Here’s the trick for having a great relationship with your accountant: Don’t think about what she can be doing for you. Instead, ask yourself, what more can you be doing for her?
Seems contrarian, doesn’t it? You probably think, like most people, that your accountant is the one providing you with the service. That because you’re paying her, so naturally she’s the one who should be trying to please you and not the other way around.
But, in reality, it is the other way around. If your accountant is like most of the accountants I know, she’s likely very busy. She’s probably working by the hour. She’s getting pulled in different directions by many demanding clients. She’s being asked to know things above and beyond the capabilities of someone at her level of expertise.
To really do her job the best way possible for you, it’s up to you to help her. How? By doing these five important things:
1. Agree on a mutual schedule.
No one in business likes surprises, especially accountants. To us, the world is right when we know what’s coming. That’s why you and your accountant should create a mutually agreeable schedule of work. Ask her when it’s best for her to receive your information, make appointments, or file returns.
Many accountants have their busy season during the winter — is it possible you can just extend your returns and have them done in the late spring or early summer when she’s less busy (and can be more focused on you)? Can you both agree on a few dates during the year to meet — in person or by phone — and go over your latest numbers, due dates, and anything else that might have come up in the meantime?
The more you agree on a schedule in advance, the fewer surprises will be encountered when it’s time to prepare your tax returns and financial statements, and your accountant will love that.
2. Be prepared.
Before you meet with your accountant, be prepared. Have an agenda. Ask what information will be needed. Using your accountant as a bookkeeper is not only a waste of time but also a waste of talent. Today’s accounting systems mostly do the bookkeeping for you, so leverage their capabilities. Use an outside bookkeeping service if necessary. Organize your files. Store as much as you can electronically on services in the cloud. Make an effort to keep your records in order.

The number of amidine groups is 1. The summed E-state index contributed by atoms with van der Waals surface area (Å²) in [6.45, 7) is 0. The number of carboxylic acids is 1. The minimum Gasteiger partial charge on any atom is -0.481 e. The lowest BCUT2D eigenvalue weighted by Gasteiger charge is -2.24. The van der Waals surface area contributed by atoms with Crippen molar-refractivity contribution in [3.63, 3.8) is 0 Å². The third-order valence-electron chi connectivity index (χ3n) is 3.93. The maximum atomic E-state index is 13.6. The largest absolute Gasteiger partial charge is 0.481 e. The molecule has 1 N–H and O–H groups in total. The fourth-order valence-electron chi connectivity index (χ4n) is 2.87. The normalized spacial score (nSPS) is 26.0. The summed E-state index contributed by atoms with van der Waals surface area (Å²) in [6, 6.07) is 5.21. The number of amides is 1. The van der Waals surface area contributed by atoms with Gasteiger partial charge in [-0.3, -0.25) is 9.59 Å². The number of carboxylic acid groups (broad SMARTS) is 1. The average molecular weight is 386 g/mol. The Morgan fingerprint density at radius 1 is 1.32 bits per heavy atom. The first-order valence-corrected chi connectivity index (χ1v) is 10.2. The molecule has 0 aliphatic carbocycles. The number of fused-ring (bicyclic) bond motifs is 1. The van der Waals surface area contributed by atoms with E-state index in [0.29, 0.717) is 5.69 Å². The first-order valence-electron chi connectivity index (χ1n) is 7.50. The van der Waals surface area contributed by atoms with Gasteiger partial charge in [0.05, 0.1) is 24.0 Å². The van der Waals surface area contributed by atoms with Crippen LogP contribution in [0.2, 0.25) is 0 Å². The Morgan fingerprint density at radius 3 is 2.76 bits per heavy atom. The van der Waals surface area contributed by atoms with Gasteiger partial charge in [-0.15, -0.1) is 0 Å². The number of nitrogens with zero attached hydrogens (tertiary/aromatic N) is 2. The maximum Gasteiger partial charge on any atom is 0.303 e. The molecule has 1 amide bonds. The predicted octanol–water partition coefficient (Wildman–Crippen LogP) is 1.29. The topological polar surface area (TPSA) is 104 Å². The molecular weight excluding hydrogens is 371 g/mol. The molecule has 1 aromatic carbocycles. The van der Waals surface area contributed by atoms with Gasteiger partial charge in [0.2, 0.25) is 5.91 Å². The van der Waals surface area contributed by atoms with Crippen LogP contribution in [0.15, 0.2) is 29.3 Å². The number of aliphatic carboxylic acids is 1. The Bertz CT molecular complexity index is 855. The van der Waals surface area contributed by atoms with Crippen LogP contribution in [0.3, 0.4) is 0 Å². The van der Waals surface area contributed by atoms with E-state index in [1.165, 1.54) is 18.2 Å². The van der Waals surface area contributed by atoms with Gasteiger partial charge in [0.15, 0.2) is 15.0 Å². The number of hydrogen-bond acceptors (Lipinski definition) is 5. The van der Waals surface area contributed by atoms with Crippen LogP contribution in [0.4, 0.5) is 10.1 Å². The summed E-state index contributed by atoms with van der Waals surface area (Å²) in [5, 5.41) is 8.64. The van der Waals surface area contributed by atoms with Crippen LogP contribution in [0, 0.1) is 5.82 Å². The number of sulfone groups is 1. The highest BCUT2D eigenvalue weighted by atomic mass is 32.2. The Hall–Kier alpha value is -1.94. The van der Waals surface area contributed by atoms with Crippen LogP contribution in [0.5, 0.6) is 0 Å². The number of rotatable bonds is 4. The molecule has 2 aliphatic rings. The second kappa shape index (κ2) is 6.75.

This will keep meetings with your accountant focused on your issues, and not on administrative details. Your accountant will love that, too.
3. Do what she tells you to do.
If your accountant tells you to make estimated tax payments by a certain date and in a certain amount, then do that. If she tells you to get backup documentation for a transaction, then get it. If she tells you to record things in a certain way, then do that, too.
There’s nothing worse for a professional than having a client ignore their specific advice or directions. She’s telling you this stuff to make your life better — and hers, too. So, out of respect for her — and in the best interests of your business — listen to what she says and then do it.
4. Help her do her job.
All good relationships are built on trust, and there’s no better example of that than your relationship with your accountant. She doesn’t work for the IRS. She’s not a police officer. She’s your partner and your advisor, and, for her to do her job the best way possible, she’s going to need to know everything that you know.
Keep her up to date on what’s going on in your professional, and even your personal, life if you think it has a financial impact. Share with her your full books and records. Let her know the problems you’re having and any challenges you’re facing.
5. Overpay her.
Yes, overpay her. Don’t haggle about her rates. Don’t question the time she spends. Don’t extend her payment terms or sit on her invoices. It’s insulting and will damage your relationship. Think about it — how do you feel when a customer treats you that way?
Make sure that she’s profiting from her relationship with you. Make it so that she doesn’t cringe every time you call or have to count the seconds she’s spending on your account lest she lose money. Let’s face it — your sunny personality can only go so far. In the end, you have a business relationship with your accountant, and the more money she earns from it, the more she’ll love you.
Notice something about these five tips? They’re all about the accountant. They’re all about what’s making her life better, what’s in her best interest, what’s helping her the most. Does that seem contrary? It shouldn’t. If she’s happy with your relationship, then you can be sure she’ll be doing what she can to maintain it — and that will only benefit you and your business.